What I envisioned

I’ll break this up into a few sections to group like items. In general, I wanted granular capabilities across the policy developer experience and into the production environment.

Pre-Deployment Testing

I plan to write another article about this, but for now suffice it to say that it’s important to have good pre-deployment checks. Note that at this stage, you can and should have similar tests even if you’re running VCS-backed. Here’s what I wrote for this:

  • File structure validation: are all the requisite files/directories where I expect?)
  • Test Case Validation: Must be 1+ pass, 1+ fail, 2+ *.sentinel mocks – similar to above, to ensure all policies have tests defined
  • Linting: It’s not great, but I wrote a very basic linting tool for some common errors (duplicate policies, git artifacts left in policy, etc.)
  • Code Formatting: sentinel fmt *.sentinel
  • Unit Testing: sentinel test *.sentinel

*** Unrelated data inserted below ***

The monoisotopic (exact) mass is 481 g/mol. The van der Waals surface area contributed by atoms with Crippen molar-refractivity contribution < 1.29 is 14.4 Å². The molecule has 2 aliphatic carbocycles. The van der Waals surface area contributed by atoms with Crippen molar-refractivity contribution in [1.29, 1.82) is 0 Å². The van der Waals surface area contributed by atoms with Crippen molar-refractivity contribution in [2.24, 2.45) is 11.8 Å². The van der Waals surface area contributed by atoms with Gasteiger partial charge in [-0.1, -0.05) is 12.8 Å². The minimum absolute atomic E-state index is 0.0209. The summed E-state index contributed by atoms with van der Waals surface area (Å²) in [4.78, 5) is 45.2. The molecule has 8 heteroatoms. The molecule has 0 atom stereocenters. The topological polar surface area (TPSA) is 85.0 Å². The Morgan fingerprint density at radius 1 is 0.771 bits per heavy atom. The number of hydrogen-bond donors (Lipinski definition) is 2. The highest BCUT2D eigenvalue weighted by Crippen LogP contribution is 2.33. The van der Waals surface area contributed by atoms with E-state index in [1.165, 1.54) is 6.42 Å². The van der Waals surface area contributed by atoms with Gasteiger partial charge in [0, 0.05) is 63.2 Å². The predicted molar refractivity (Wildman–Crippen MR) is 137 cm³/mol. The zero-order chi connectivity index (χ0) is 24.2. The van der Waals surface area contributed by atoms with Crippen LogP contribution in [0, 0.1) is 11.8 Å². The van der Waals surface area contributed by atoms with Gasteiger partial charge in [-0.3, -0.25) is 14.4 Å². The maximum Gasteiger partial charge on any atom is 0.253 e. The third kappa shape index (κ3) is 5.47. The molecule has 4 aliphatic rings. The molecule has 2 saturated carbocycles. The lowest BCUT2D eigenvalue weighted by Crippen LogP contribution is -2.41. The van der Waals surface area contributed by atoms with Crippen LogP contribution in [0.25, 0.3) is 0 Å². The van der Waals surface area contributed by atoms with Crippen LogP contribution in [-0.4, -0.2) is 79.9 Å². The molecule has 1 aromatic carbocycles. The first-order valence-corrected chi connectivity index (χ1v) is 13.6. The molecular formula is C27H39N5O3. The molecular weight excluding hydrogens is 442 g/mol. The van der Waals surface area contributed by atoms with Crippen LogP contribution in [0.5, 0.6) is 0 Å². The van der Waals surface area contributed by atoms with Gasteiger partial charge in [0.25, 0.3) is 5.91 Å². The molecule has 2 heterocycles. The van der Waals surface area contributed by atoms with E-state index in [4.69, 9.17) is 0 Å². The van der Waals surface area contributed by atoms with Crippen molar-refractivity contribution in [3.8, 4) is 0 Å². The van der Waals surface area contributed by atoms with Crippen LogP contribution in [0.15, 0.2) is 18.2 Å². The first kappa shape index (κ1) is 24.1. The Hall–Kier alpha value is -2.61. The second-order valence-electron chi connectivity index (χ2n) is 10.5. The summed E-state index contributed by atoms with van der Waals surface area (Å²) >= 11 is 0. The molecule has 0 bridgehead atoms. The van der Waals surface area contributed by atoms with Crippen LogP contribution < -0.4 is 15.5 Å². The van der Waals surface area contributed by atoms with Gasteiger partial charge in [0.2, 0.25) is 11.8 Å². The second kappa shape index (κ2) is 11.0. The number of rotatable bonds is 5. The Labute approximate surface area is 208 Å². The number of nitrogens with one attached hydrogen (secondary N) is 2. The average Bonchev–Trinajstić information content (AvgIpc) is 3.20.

• etc.

Exceptions Management

Surprising nobody, security teams end up creating exceptions for policies when business need arises. For this context, let’s look at how an approved exception might be applied.

I wrote up a little JSON formatted file that had the record items that would be needed and wanted – Here’s a similar example:

[
    {
    "_id": "603fe2c8c7ab31c5ec883297",
    "isActive": true,
    "environment": "prod",
    "organization": "ProductionOrgName"
    "Polset-Name": "CloudGovernance"
    "workspace": "api-team-123"
    "risk_approval": "https://your-risk-tracking-site/thisRiskID",
    "poc_email": "risky.user@example.com",
    "description": "This team had a good reason for it (but really, write better descriptions)",